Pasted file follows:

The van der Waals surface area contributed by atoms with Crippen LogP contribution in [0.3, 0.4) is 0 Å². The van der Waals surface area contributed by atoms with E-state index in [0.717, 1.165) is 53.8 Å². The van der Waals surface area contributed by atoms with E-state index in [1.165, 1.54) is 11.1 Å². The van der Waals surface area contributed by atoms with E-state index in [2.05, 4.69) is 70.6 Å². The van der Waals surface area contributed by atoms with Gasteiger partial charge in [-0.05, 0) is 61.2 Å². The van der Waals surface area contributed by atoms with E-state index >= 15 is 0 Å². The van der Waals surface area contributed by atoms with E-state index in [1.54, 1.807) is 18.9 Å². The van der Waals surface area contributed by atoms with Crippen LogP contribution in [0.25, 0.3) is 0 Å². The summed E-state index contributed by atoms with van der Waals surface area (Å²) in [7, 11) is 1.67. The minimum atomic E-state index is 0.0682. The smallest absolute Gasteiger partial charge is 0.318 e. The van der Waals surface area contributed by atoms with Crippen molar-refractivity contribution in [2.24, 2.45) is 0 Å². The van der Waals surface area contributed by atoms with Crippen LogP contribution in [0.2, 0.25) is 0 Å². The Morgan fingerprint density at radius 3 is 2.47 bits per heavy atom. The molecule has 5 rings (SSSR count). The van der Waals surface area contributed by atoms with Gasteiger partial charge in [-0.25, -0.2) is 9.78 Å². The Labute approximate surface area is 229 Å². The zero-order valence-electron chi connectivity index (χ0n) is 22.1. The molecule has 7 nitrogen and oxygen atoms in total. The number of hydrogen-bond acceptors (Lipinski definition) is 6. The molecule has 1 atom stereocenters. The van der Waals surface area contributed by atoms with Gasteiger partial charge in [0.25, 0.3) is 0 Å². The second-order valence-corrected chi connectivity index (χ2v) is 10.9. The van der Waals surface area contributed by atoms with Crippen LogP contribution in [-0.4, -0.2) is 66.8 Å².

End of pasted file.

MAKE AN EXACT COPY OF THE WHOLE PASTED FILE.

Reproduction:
The van der Waals surface area contributed by atoms with Crippen LogP contribution in [0.3, 0.4) is 0 Å². The van der Waals surface area contributed by atoms with E-state index in [0.717, 1.165) is 53.8 Å². The van der Waals surface area contributed by atoms with E-state index in [1.165, 1.54) is 11.1 Å². The van der Waals surface area contributed by atoms with E-state index in [2.05, 4.69) is 70.6 Å². The van der Waals surface area contributed by atoms with Gasteiger partial charge in [-0.05, 0) is 61.2 Å². The van der Waals surface area contributed by atoms with E-state index >= 15 is 0 Å². The van der Waals surface area contributed by atoms with E-state index in [1.54, 1.807) is 18.9 Å². The van der Waals surface area contributed by atoms with Crippen LogP contribution in [0.25, 0.3) is 0 Å². The summed E-state index contributed by atoms with van der Waals surface area (Å²) in [7, 11) is 1.67. The minimum atomic E-state index is 0.0682. The smallest absolute Gasteiger partial charge is 0.318 e. The van der Waals surface area contributed by atoms with Crippen molar-refractivity contribution in [2.24, 2.45) is 0 Å². The van der Waals surface area contributed by atoms with Crippen LogP contribution in [0.2, 0.25) is 0 Å². The Morgan fingerprint density at radius 3 is 2.47 bits per heavy atom. The molecule has 5 rings (SSSR count). The van der Waals surface area contributed by atoms with Gasteiger partial charge in [-0.25, -0.2) is 9.78 Å². The Labute approximate surface area is 229 Å². The zero-order valence-electron chi connectivity index (χ0n) is 22.1. The molecule has 7 nitrogen and oxygen atoms in total. The number of hydrogen-bond acceptors (Lipinski definition) is 6. The molecule has 1 atom stereocenters. The van der Waals surface area contributed by atoms with Gasteiger partial charge in [0.25, 0.3) is 0 Å². The second-order valence-corrected chi connectivity index (χ2v) is 10.9. The van der Waals surface area contributed by atoms with Crippen LogP contribution in [-0.4, -0.2) is 66.8 Å².